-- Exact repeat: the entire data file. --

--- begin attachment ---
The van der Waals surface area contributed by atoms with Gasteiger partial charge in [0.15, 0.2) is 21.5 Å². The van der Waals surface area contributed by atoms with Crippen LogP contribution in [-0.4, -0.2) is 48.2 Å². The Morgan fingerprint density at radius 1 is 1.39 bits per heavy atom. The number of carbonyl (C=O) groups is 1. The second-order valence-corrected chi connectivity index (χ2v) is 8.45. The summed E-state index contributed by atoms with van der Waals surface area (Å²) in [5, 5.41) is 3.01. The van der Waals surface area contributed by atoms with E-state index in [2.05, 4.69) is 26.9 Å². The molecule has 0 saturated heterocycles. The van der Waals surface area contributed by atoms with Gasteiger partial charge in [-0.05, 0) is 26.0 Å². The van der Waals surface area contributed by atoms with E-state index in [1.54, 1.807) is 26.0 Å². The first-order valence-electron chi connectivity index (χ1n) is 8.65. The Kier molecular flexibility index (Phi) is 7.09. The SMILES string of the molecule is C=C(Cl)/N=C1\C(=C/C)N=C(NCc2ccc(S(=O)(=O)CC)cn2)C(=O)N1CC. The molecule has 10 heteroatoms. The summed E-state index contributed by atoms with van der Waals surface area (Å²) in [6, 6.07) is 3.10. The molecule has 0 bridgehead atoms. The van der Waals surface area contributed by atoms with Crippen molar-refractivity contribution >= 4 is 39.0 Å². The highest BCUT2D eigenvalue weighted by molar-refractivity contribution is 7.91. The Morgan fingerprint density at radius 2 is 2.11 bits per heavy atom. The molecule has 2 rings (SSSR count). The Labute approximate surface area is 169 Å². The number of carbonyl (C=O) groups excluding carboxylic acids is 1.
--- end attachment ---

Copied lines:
The van der Waals surface area contributed by atoms with Gasteiger partial charge in [0.15, 0.2) is 21.5 Å². The van der Waals surface area contributed by atoms with Crippen LogP contribution in [-0.4, -0.2) is 48.2 Å². The Morgan fingerprint density at radius 1 is 1.39 bits per heavy atom. The number of carbonyl (C=O) groups is 1. The second-order valence-corrected chi connectivity index (χ2v) is 8.45. The summed E-state index contributed by atoms with van der Waals surface area (Å²) in [5, 5.41) is 3.01. The van der Waals surface area contributed by atoms with E-state index in [2.05, 4.69) is 26.9 Å². The molecule has 0 saturated heterocycles. The van der Waals surface area contributed by atoms with Gasteiger partial charge in [-0.05, 0) is 26.0 Å². The van der Waals surface area contributed by atoms with E-state index in [1.54, 1.807) is 26.0 Å². The first-order valence-electron chi connectivity index (χ1n) is 8.65. The Kier molecular flexibility index (Phi) is 7.09. The SMILES string of the molecule is C=C(Cl)/N=C1\C(=C/C)N=C(NCc2ccc(S(=O)(=O)CC)cn2)C(=O)N1CC. The molecule has 10 heteroatoms. The summed E-state index contributed by atoms with van der Waals surface area (Å²) in [6, 6.07) is 3.10. The molecule has 0 bridgehead atoms. The van der Waals surface area contributed by atoms with Crippen molar-refractivity contribution >= 4 is 39.0 Å². The highest BCUT2D eigenvalue weighted by molar-refractivity contribution is 7.91. The Morgan fingerprint density at radius 2 is 2.11 bits per heavy atom. The molecule has 2 rings (SSSR count). The Labute approximate surface area is 169 Å². The number of carbonyl (C=O) groups excluding carboxylic acids is 1.